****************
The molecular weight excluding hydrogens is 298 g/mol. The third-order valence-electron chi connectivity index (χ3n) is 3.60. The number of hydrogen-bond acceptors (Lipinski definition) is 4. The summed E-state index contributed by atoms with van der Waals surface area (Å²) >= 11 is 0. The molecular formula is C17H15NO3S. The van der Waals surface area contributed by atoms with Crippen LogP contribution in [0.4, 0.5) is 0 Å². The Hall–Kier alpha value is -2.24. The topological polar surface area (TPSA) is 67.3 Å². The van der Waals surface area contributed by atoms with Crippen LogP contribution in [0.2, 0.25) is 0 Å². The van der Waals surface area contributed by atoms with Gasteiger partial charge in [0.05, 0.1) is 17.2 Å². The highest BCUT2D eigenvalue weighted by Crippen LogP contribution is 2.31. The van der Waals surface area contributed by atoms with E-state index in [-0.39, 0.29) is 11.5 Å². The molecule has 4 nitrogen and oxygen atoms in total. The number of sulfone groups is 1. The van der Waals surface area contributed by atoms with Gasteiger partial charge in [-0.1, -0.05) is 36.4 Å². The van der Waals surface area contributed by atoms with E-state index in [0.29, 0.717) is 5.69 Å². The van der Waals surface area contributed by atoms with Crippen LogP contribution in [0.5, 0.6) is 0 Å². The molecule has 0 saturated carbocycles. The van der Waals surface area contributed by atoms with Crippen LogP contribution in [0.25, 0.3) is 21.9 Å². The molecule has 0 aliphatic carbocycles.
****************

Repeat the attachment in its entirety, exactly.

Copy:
The molecular weight excluding hydrogens is 298 g/mol. The third-order valence-electron chi connectivity index (χ3n) is 3.60. The number of hydrogen-bond acceptors (Lipinski definition) is 4. The summed E-state index contributed by atoms with van der Waals surface area (Å²) >= 11 is 0. The molecular formula is C17H15NO3S. The van der Waals surface area contributed by atoms with Crippen LogP contribution in [0.4, 0.5) is 0 Å². The Hall–Kier alpha value is -2.24. The topological polar surface area (TPSA) is 67.3 Å². The van der Waals surface area contributed by atoms with Crippen LogP contribution in [0.2, 0.25) is 0 Å². The van der Waals surface area contributed by atoms with Gasteiger partial charge in [0.05, 0.1) is 17.2 Å². The highest BCUT2D eigenvalue weighted by Crippen LogP contribution is 2.31. The van der Waals surface area contributed by atoms with E-state index in [-0.39, 0.29) is 11.5 Å². The molecule has 4 nitrogen and oxygen atoms in total. The number of sulfone groups is 1. The van der Waals surface area contributed by atoms with Gasteiger partial charge in [-0.1, -0.05) is 36.4 Å². The van der Waals surface area contributed by atoms with E-state index in [0.29, 0.717) is 5.69 Å². The van der Waals surface area contributed by atoms with Crippen LogP contribution in [0.5, 0.6) is 0 Å². The molecule has 0 saturated carbocycles. The van der Waals surface area contributed by atoms with Crippen LogP contribution in [0.25, 0.3) is 21.9 Å². The molecule has 0 aliphatic carbocycles.